There is a passage in Book 6 of Marcus Aurelius’ meditations, which I found outlined an interesting method. Marcus wrote of a perspective that deconstructs the appearance of things, more of that discussed at the end of this article. Marcus begins by illustrating his method by giving three examples: food, clothing and sex. I’ll include the quotes of each subject and attempt a modern Stoic reimagining of it:
“How good it is, when you have roast meat or suchlike foods before you, to impress on your mind that this is the dead body of a fish, this the dead body of a bird or pig; and again, that the Falernian wine is the mere juice of grapes,”
The contents that fill your KFC bucket was probably once a battery hen, slaughtered and it’s body industrially plucked, deboned and disembowelled. Finally, it’s fleshy parts were torn up to be marketed as different individual products at a KFC restaurant.
The product ads of many restaurants, especially fast food firms, show us the ideal burger. It’s presented as having perfect symmetry and glowing ingredients promising gustatory bliss, but the real thing before you is anything but that. The beef is lopsided, the cheese sticks to the wrapper as it hangs outside the bun and instead of glowing ingredients you have ingredients sweating grease.
For most of human history, high calorie foods were scarcely found in the environments humans inhabited and survival back in those times were energy demanding, so foods with high calorie densities would be highly prized by evolution. Modern fast foods like French fries, hamburgers, pizza, fried chicken, ice creams, milkshakes and chicken nuggets contain high levels of fat, sugar, salt and protein. This makes fast food high in calories and so they exploit evolved taste preferences which is why people love eating fast food so much.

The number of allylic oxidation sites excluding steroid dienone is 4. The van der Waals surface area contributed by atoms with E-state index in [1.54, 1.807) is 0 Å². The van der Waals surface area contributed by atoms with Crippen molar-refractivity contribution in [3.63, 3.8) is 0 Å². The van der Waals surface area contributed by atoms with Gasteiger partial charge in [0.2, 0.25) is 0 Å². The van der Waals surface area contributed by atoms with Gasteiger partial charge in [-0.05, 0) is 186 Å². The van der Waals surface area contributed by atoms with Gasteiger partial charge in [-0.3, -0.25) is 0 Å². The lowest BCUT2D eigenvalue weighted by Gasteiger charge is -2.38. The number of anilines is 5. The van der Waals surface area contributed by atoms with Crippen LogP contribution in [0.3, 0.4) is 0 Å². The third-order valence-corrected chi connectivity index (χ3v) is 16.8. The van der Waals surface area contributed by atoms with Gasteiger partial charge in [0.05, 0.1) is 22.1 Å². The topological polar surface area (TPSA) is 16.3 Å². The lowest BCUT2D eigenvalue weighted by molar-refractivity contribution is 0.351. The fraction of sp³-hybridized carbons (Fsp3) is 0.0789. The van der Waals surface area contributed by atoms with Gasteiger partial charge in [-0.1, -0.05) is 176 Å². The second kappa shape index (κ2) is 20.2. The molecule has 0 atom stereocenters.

‘the Falernian wine is the mere juice of grapes.’ Cider, merely apples that have undergone fermentation into alcohol by the activity of microbes.
“your purple-edged robe simply the hair of a sheep soaked in shell-fish blood!”
The cotton clothing I’m wearing, was once a plant grown from a foreign country. It started off as a fluffy soft white ball to then be harvested and taken to be industrially processed into yarn and then into fabric for modern wear; such is the journey of a plant destined to be donned by a tailless primate.